Ontario could be coal-free by 2010 with aggressive conservation: report
Ontario's energy mix could be virtually 100 per cent coal-free by next year, especially if the government boosted conservation by residents and acted boldly with its upcoming green energy act, suggests a new report.
As of December, Ontario had a maximum energy capacity of 33,045 megawatts, or 26,611 megawatts after subtracting the power generated from its coal plants.
By June 2010, the government hopes to have an additional 3,913 megawatts of coal-free power available for consumption. That would push its total capacity well beyond the record-high electricity demand of 27,005 megawatts set on Aug. 1, 2006.
The numbers suggest Ontario can phase out its use of coal-fired electricity well before its self-imposed deadline of Dec. 31, 2014, and the province should commit to using those dirty plants only in emergency situations, said Jack Gibbons, chairman of the Ontario Clean Air Alliance, which released the report.
"We haven't called for a complete coal phase-out, but we're saying to only operate the coal when there's no other option to keep the lights on," Gibbons said.
"Ending coal use five years ahead of the government's official deadline would be the equivalent of taking an extra 2.3 million cars off the road each year between 2010 and 2014."
The Independent Electricity System Operator, which runs Ontario's electrical system, said it's not confident about accelerating the coal phase-out plan, and added that the new power coming online next year will be largely gas-fired and may not be 100 per cent reliable right away.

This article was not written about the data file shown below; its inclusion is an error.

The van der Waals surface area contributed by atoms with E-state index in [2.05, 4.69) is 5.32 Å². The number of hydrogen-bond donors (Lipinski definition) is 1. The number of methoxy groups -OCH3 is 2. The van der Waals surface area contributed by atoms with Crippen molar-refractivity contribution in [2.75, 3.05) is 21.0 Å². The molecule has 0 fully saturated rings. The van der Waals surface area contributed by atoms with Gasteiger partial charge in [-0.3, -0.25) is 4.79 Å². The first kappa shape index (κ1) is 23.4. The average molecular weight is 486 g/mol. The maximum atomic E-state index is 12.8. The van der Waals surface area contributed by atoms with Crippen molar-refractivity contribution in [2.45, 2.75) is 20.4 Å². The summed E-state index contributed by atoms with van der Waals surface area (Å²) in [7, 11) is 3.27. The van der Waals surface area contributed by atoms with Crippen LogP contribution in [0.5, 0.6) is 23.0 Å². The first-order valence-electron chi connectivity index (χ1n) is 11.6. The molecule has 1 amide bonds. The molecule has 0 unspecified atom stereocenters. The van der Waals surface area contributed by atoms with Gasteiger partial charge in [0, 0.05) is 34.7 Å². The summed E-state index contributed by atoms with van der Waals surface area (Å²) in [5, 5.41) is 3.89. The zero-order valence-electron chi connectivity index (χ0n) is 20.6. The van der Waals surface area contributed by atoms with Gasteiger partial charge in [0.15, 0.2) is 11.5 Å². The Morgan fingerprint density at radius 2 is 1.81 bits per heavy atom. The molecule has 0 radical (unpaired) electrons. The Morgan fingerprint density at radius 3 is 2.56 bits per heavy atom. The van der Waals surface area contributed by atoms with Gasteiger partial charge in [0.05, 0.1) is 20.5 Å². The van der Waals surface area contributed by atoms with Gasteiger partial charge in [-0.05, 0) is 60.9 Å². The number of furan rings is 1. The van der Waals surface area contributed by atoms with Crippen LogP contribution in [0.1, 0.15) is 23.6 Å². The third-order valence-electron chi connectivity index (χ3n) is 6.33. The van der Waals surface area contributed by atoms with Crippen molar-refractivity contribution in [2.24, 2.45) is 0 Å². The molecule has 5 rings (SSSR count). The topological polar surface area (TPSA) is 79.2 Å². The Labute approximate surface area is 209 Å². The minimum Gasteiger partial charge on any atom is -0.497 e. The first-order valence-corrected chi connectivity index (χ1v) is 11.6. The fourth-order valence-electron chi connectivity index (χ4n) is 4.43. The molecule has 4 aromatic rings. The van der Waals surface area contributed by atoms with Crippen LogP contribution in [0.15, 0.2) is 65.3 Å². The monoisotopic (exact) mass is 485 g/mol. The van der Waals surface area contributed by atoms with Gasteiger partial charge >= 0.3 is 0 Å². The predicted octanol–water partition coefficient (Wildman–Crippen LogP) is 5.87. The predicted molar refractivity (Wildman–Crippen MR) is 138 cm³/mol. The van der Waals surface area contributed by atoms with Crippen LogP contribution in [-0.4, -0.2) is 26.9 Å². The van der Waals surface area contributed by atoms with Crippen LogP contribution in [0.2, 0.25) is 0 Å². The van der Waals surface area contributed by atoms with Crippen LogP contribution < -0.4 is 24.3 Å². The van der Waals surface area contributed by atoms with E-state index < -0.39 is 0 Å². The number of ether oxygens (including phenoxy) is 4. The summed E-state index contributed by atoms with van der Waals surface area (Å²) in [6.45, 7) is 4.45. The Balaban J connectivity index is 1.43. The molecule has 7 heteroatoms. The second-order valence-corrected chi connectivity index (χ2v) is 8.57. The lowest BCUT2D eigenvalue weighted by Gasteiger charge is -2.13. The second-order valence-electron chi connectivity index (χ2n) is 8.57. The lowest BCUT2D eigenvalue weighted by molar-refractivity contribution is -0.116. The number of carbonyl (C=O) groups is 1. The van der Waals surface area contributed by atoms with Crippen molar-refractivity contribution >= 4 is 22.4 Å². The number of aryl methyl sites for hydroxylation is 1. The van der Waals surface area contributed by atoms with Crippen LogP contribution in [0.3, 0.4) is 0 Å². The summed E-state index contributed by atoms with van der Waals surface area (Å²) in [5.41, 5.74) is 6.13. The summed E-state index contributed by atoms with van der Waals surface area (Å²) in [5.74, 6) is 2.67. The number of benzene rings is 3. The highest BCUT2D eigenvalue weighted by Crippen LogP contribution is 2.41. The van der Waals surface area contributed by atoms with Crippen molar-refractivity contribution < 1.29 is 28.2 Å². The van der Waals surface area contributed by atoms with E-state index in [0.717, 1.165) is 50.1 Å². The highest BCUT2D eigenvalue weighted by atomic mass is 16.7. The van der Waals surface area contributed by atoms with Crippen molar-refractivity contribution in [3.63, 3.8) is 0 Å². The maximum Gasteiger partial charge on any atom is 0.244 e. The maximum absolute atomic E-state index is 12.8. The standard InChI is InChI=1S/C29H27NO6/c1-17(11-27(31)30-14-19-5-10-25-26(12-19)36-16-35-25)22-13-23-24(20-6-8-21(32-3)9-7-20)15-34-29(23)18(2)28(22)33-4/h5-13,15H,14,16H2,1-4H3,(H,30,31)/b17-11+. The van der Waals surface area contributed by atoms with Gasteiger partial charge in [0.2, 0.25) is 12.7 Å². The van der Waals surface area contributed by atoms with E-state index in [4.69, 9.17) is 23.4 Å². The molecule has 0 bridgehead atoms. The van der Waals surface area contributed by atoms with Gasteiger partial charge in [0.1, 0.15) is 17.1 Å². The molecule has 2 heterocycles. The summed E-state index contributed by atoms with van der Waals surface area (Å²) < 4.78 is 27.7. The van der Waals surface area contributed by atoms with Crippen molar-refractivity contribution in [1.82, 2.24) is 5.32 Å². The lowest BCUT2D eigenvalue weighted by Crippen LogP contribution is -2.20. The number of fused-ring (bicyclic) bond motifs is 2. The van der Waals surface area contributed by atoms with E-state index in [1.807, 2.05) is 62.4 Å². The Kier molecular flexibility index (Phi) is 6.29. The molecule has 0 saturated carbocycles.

"With the amount of gas that's being introduced there are going to be some teething problems," said spokesman Terry Young.
He also said the province needs a sizable buffer of power for contingency purposes and there's no way to guarantee how much of the province's total capacity will be available at any given time.
He cited Ontario's wind power as being particularly unreliable for baseload power.
"First of all, those units don't always operate," Young said.
"And during the peak, wind availability is not that high. To take you back to the summer last year, the output of wind varied from as low as two megawatts one afternoon [in the summer] to over 700 during the winter."
Gibbons countered that there's still much potential for conservation and that the government should convince another one million homeowners to sign up for the Ontario Power Authority's "peaksaver" program, which automatically reduces energy consumption when demand gets too high.
He said that could cut demand by 1,000 megawatts, giving the province an even larger buffer.
Any additional measures in the province's green energy act — which Energy Minister George Smitherman has promised will be bold — would only make the goal more attainable, Gibbons said.
"We're counting on minister Smitherman to deliver a green energy act that will give a huge boost to energy efficiency and renewables," he said.